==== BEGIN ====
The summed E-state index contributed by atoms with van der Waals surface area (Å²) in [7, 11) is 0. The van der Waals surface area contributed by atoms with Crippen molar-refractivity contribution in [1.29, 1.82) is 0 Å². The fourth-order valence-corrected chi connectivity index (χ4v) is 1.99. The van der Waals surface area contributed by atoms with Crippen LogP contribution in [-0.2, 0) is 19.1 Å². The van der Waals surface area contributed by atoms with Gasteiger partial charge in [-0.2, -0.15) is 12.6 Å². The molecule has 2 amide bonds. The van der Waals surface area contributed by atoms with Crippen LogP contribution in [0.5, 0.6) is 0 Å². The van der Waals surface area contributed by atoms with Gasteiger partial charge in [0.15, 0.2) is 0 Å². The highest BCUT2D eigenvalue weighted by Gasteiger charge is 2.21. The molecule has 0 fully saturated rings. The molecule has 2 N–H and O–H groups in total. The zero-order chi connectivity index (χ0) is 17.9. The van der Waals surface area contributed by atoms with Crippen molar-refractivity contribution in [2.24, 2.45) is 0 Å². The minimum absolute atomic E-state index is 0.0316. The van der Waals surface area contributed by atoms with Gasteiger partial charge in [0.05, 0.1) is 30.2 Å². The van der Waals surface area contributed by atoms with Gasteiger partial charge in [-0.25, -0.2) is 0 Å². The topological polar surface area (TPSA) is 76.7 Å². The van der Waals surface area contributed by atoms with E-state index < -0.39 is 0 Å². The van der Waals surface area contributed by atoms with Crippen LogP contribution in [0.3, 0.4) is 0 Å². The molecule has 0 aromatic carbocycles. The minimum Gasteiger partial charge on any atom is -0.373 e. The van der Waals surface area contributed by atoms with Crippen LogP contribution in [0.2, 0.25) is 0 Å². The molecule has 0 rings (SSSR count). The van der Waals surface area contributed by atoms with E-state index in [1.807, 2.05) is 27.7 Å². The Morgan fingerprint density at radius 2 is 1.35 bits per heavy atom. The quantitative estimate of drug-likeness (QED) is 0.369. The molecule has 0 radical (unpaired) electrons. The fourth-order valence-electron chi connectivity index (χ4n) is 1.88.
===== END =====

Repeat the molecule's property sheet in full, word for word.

The summed E-state index contributed by atoms with van der Waals surface area (Å²) in [7, 11) is 0. The van der Waals surface area contributed by atoms with Crippen molar-refractivity contribution in [1.29, 1.82) is 0 Å². The fourth-order valence-corrected chi connectivity index (χ4v) is 1.99. The van der Waals surface area contributed by atoms with Crippen LogP contribution in [-0.2, 0) is 19.1 Å². The van der Waals surface area contributed by atoms with Gasteiger partial charge in [-0.2, -0.15) is 12.6 Å². The molecule has 2 amide bonds. The van der Waals surface area contributed by atoms with Crippen LogP contribution in [0.5, 0.6) is 0 Å². The van der Waals surface area contributed by atoms with Gasteiger partial charge in [0.15, 0.2) is 0 Å². The highest BCUT2D eigenvalue weighted by Gasteiger charge is 2.21. The molecule has 0 fully saturated rings. The molecule has 2 N–H and O–H groups in total. The zero-order chi connectivity index (χ0) is 17.9. The van der Waals surface area contributed by atoms with Crippen molar-refractivity contribution in [2.24, 2.45) is 0 Å². The minimum absolute atomic E-state index is 0.0316. The van der Waals surface area contributed by atoms with Gasteiger partial charge in [0.05, 0.1) is 30.2 Å². The van der Waals surface area contributed by atoms with Gasteiger partial charge in [-0.25, -0.2) is 0 Å². The topological polar surface area (TPSA) is 76.7 Å². The van der Waals surface area contributed by atoms with E-state index < -0.39 is 0 Å². The van der Waals surface area contributed by atoms with Crippen LogP contribution in [0.3, 0.4) is 0 Å². The molecule has 0 aromatic carbocycles. The minimum Gasteiger partial charge on any atom is -0.373 e. The van der Waals surface area contributed by atoms with Crippen LogP contribution in [0.2, 0.25) is 0 Å². The molecule has 0 rings (SSSR count). The van der Waals surface area contributed by atoms with E-state index in [1.807, 2.05) is 27.7 Å². The Morgan fingerprint density at radius 2 is 1.35 bits per heavy atom. The quantitative estimate of drug-likeness (QED) is 0.369. The molecule has 0 radical (unpaired) electrons. The fourth-order valence-electron chi connectivity index (χ4n) is 1.88.